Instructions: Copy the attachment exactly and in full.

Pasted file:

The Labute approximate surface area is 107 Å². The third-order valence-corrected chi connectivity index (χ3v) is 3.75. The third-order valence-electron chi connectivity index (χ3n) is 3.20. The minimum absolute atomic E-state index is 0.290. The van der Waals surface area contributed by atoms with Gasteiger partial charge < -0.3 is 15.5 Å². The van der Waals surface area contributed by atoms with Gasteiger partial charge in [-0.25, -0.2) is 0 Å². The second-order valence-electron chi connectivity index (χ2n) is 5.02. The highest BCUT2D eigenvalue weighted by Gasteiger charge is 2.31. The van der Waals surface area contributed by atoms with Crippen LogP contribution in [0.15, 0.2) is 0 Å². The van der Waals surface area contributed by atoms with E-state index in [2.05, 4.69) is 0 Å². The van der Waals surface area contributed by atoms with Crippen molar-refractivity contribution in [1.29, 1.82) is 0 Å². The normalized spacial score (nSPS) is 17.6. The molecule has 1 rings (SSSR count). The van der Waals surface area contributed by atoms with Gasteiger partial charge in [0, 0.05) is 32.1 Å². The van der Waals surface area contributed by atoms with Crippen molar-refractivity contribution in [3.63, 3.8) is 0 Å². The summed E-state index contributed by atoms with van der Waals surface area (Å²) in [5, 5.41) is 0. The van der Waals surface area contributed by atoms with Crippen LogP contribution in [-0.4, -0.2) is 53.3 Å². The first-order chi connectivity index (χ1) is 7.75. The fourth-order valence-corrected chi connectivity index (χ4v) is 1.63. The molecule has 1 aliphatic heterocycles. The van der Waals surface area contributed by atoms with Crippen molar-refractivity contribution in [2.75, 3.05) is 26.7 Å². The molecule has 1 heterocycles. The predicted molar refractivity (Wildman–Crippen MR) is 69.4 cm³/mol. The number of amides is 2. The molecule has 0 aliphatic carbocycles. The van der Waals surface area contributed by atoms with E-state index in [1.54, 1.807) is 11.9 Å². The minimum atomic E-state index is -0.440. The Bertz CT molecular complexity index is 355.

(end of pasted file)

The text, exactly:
The Labute approximate surface area is 107 Å². The third-order valence-corrected chi connectivity index (χ3v) is 3.75. The third-order valence-electron chi connectivity index (χ3n) is 3.20. The minimum absolute atomic E-state index is 0.290. The van der Waals surface area contributed by atoms with Gasteiger partial charge < -0.3 is 15.5 Å². The van der Waals surface area contributed by atoms with Gasteiger partial charge in [-0.25, -0.2) is 0 Å². The second-order valence-electron chi connectivity index (χ2n) is 5.02. The highest BCUT2D eigenvalue weighted by Gasteiger charge is 2.31. The van der Waals surface area contributed by atoms with Crippen LogP contribution in [0.15, 0.2) is 0 Å². The van der Waals surface area contributed by atoms with E-state index in [2.05, 4.69) is 0 Å². The van der Waals surface area contributed by atoms with Crippen molar-refractivity contribution in [1.29, 1.82) is 0 Å². The normalized spacial score (nSPS) is 17.6. The molecule has 1 rings (SSSR count). The van der Waals surface area contributed by atoms with Gasteiger partial charge in [0, 0.05) is 32.1 Å². The van der Waals surface area contributed by atoms with Crippen molar-refractivity contribution in [3.63, 3.8) is 0 Å². The summed E-state index contributed by atoms with van der Waals surface area (Å²) in [5, 5.41) is 0. The van der Waals surface area contributed by atoms with Crippen LogP contribution in [-0.4, -0.2) is 53.3 Å². The first-order chi connectivity index (χ1) is 7.75. The fourth-order valence-corrected chi connectivity index (χ4v) is 1.63. The molecule has 1 aliphatic heterocycles. The van der Waals surface area contributed by atoms with Crippen molar-refractivity contribution in [2.75, 3.05) is 26.7 Å². The molecule has 1 heterocycles. The predicted molar refractivity (Wildman–Crippen MR) is 69.4 cm³/mol. The number of amides is 2. The molecule has 0 aliphatic carbocycles. The van der Waals surface area contributed by atoms with E-state index in [1.54, 1.807) is 11.9 Å². The minimum atomic E-state index is -0.440. The Bertz CT molecular complexity index is 355.